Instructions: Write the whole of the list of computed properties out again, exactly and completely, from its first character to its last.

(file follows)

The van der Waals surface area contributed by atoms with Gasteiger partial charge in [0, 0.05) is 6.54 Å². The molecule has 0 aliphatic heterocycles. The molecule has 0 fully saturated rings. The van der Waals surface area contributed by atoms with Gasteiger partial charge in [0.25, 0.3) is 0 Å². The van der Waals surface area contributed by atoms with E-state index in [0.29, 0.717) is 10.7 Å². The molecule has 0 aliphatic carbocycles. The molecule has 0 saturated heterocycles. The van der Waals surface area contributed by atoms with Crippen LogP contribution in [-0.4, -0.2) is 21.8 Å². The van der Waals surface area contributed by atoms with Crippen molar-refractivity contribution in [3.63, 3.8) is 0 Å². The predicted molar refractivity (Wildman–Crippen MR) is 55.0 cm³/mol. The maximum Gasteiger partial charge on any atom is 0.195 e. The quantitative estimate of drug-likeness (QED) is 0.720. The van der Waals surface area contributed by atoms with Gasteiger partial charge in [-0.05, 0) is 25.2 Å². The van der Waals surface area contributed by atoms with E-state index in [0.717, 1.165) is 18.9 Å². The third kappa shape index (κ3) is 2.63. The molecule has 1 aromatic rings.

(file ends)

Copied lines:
The van der Waals surface area contributed by atoms with Gasteiger partial charge in [0, 0.05) is 6.54 Å². The molecule has 0 aliphatic heterocycles. The molecule has 0 fully saturated rings. The van der Waals surface area contributed by atoms with Gasteiger partial charge in [0.25, 0.3) is 0 Å². The van der Waals surface area contributed by atoms with E-state index in [0.29, 0.717) is 10.7 Å². The molecule has 0 aliphatic carbocycles. The molecule has 0 saturated heterocycles. The van der Waals surface area contributed by atoms with Crippen LogP contribution in [-0.4, -0.2) is 21.8 Å². The van der Waals surface area contributed by atoms with Crippen molar-refractivity contribution in [3.63, 3.8) is 0 Å². The predicted molar refractivity (Wildman–Crippen MR) is 55.0 cm³/mol. The maximum Gasteiger partial charge on any atom is 0.195 e. The quantitative estimate of drug-likeness (QED) is 0.720. The van der Waals surface area contributed by atoms with Gasteiger partial charge in [-0.05, 0) is 25.2 Å². The van der Waals surface area contributed by atoms with E-state index in [0.717, 1.165) is 18.9 Å². The third kappa shape index (κ3) is 2.63. The molecule has 1 aromatic rings.